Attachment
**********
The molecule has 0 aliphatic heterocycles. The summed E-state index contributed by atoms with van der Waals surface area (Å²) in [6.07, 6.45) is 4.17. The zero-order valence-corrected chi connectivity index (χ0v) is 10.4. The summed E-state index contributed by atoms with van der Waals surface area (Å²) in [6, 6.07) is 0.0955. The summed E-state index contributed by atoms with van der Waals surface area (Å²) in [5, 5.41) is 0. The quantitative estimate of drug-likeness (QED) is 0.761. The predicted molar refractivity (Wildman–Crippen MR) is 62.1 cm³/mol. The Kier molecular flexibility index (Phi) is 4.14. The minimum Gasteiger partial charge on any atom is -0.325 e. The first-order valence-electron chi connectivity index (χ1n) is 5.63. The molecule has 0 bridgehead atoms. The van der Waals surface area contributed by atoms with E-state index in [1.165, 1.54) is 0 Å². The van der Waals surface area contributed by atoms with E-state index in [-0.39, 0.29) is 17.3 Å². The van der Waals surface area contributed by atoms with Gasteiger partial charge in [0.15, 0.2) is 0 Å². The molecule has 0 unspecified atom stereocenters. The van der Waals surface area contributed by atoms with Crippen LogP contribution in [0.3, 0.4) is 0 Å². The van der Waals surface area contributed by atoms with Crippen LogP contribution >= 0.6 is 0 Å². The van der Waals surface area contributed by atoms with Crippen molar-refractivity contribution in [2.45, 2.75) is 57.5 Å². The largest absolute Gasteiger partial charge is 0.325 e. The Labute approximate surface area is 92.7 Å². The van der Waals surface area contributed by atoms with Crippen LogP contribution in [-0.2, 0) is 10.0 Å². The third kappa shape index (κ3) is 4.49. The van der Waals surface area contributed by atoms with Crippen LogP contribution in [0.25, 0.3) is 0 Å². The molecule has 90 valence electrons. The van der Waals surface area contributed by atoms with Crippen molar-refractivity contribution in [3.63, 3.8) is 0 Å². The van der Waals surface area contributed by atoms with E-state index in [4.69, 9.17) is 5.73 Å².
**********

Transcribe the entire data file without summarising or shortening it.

The molecule has 0 aliphatic heterocycles. The summed E-state index contributed by atoms with van der Waals surface area (Å²) in [6.07, 6.45) is 4.17. The zero-order valence-corrected chi connectivity index (χ0v) is 10.4. The summed E-state index contributed by atoms with van der Waals surface area (Å²) in [6, 6.07) is 0.0955. The summed E-state index contributed by atoms with van der Waals surface area (Å²) in [5, 5.41) is 0. The quantitative estimate of drug-likeness (QED) is 0.761. The predicted molar refractivity (Wildman–Crippen MR) is 62.1 cm³/mol. The Kier molecular flexibility index (Phi) is 4.14. The minimum Gasteiger partial charge on any atom is -0.325 e. The first-order valence-electron chi connectivity index (χ1n) is 5.63. The molecule has 0 bridgehead atoms. The van der Waals surface area contributed by atoms with E-state index in [1.165, 1.54) is 0 Å². The van der Waals surface area contributed by atoms with E-state index in [-0.39, 0.29) is 17.3 Å². The van der Waals surface area contributed by atoms with Gasteiger partial charge in [0.15, 0.2) is 0 Å². The molecule has 0 unspecified atom stereocenters. The van der Waals surface area contributed by atoms with Crippen LogP contribution in [0.3, 0.4) is 0 Å². The van der Waals surface area contributed by atoms with Crippen LogP contribution >= 0.6 is 0 Å². The van der Waals surface area contributed by atoms with Crippen molar-refractivity contribution in [2.45, 2.75) is 57.5 Å². The largest absolute Gasteiger partial charge is 0.325 e. The Labute approximate surface area is 92.7 Å². The van der Waals surface area contributed by atoms with Crippen LogP contribution in [-0.2, 0) is 10.0 Å². The third kappa shape index (κ3) is 4.49. The van der Waals surface area contributed by atoms with Crippen LogP contribution in [0.25, 0.3) is 0 Å². The molecule has 90 valence electrons. The van der Waals surface area contributed by atoms with Crippen molar-refractivity contribution in [3.63, 3.8) is 0 Å². The van der Waals surface area contributed by atoms with E-state index in [4.69, 9.17) is 5.73 Å².